Musing: Delicatessen Magazine (Sep 2018)

After a meeting with Chris McNeill – editor of The Delicatessen Magazine – in the margins of January’s Scottish Speciality Food Show in Glasgow, Mr Deli was excited to be asked to write a regular column for this increasingly influential independent trade publication.

In the second of his regular columns, Mr Deli explores what it takes to go the extra mile and to source directly with producers (read Mr Deli’s first column here)


Getting Out From Behind the Cheese Counter

Small business is time-consuming. However idyllic the Instagram feed looks, the life of a delicatessen owner isn’t all wine-tasting and that fun crowd in the ‘secret garden’ finishing up and filling a £50 basket of food treats to take home. In fact, there’s a whole host of cardboard flattening, deep cleaning, shelf stacking, small talk, glass washing, floor mopping and light bulb changing which fills each and every day … and a mezzanine level in the diary if you can find one. The temptation is to hunker down and find ways to make life as easy as possible. Not least, there’s an attraction to reaching for a distributor’s catalogue to top up the shelves after a busy few days.

But there is an alternative. 

When we started our little high street delicatessen, time was of the essence. Flash to bang we had just over 6 weeks to get our act together. 6 WEEKS! What the heck were we thinking?

Here’s the confession for this Issue’s column … we mostly shopped from a catalogue for that ‘Day One’ look. We made a few guesses, tried to imagine what folk would want, summoned up memories of delis we’d loved and the stock they’d tempted us with and we slapped in an electronic order or two.

The result?

You’ve guessed … a pretty generic offering. Why wouldn’t it be? If we all shop from the same places, we’re all going to look the same.

Then what ..?

Some things sold. Customers were caught up in the novelty of this new high street arrival; curiosity overcame the paucity of imagination behind the stock choices. Baskets were filled and shelves started to need replenished. But some stock refused to move. We puzzled and questioned ourselves … we imagined that customers would soon fall for the pretty range of pasta choices, the gluten-free twists, the coloured ones – come on, folk, just look at the amazing cook-in sauces we’ve chosen to go with them!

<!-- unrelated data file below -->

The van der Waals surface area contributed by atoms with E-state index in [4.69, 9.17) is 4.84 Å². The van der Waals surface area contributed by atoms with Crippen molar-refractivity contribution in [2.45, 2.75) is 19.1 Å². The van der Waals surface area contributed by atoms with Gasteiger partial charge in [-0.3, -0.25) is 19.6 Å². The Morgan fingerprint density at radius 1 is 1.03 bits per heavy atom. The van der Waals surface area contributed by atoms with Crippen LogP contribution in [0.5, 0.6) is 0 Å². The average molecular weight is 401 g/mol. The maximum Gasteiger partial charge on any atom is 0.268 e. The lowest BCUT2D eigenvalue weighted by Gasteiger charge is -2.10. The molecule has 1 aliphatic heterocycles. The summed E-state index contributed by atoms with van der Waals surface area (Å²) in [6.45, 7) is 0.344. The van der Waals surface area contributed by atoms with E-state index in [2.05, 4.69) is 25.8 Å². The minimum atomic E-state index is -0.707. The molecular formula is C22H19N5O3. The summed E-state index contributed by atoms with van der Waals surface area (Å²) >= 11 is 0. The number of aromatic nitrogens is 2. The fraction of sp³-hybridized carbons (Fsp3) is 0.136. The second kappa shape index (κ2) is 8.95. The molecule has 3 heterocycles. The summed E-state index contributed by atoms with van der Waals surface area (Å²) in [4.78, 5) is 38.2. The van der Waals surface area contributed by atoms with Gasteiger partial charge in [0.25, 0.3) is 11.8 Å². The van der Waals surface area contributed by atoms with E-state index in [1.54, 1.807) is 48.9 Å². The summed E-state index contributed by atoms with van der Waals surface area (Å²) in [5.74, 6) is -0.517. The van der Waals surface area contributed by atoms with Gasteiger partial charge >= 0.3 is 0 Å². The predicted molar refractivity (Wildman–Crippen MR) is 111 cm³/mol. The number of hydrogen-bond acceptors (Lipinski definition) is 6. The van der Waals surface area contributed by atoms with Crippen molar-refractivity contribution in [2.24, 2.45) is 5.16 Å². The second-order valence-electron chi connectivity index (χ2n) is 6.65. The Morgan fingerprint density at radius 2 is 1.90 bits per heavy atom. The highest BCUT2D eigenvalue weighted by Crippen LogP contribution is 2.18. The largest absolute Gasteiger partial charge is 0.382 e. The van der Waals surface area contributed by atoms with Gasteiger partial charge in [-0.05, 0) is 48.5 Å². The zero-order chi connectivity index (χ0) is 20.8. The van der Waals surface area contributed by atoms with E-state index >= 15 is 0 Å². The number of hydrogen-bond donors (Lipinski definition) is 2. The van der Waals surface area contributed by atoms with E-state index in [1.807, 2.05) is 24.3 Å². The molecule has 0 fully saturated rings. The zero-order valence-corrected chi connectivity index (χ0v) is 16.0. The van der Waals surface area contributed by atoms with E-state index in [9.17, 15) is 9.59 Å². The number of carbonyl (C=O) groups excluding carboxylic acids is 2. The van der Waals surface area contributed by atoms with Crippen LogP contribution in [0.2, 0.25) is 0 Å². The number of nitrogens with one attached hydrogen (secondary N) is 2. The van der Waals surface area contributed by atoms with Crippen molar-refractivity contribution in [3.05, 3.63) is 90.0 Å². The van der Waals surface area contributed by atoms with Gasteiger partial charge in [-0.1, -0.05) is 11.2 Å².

There never was one blinding moment of realisation. But it was obvious that we weren’t half as good as we thought we were going to be. Sure, the shelves looked tidy; we switched things around to create a different emphasis. We moved some stock on – bargain bag, anyone? But there was still something missing … it was all just a little bit same’y. There was nothing making us stand out. We didn’t have any compelling stories to tell, no producers to really get behind. We had labels to read but no real knowledge of what it took to bring the products to our customers. We had to do something different.

We decided to get out from behind the cheese counter. We chose to head out on the road to discover a ‘handpicked’ collection of our own choices. It was time to reach out and find the stories, to curate our selections into a ‘look and feel’ that said something about why the produce had made it into our deli.

It’s not easy.

It adds to the list of small business tasks that need to be done.

It means that – for a small owner-run business like ours – we need to shut the shop, absorb the loss of takings and get ourselves out and about, working alongside special producers.

But surely that’s the point of what we do.

We’re a simple shop … a delicatessen on a high street. What makes us a venue of choice, a place where people choose to buy the things they didn’t know they wanted until they saw them, is the range of delights we put before them. What our customers want is a value proposition put to them. They want to know what is hand-foraged … they need to understand the variations in taste and consistency that the seasons throw at cheese-makers, bee keepers and wine producers. Our responsibility is to seek out the farmer’s son who is adding value to the farm by turning beef into biltong … we have to find the farm which nurtures its veal calves so that an expert charcuterie maker can produce high quality rose veal salami and sausages (we need to know that that same farm creates a raw milk double cloth bound cheddar which makes it a pleasure for us to step back behind the cheese counter we temporarily escaped from). Our job as delicatessen owners is to celebrate food and the way it is sourced, prepared and turned into great tastes.

We have to be story-tellers.

Sure, we can read the website copy or the carefully chosen words in catalogues. But there cannot be anything better than rushing around the countryside, loading your vehicle with product, shaking hands/hugging/laughing with and learning from producers who are the masters of their crafts.

You’ll definitely lose a day’s takings. But you’ll have a week’s worth of stories, a month’s worth of stock and a year’s worth of goodwill, gathered from face-to-face encounters with the producers of your handpicked collection of great tastes. You can’t put a price on that.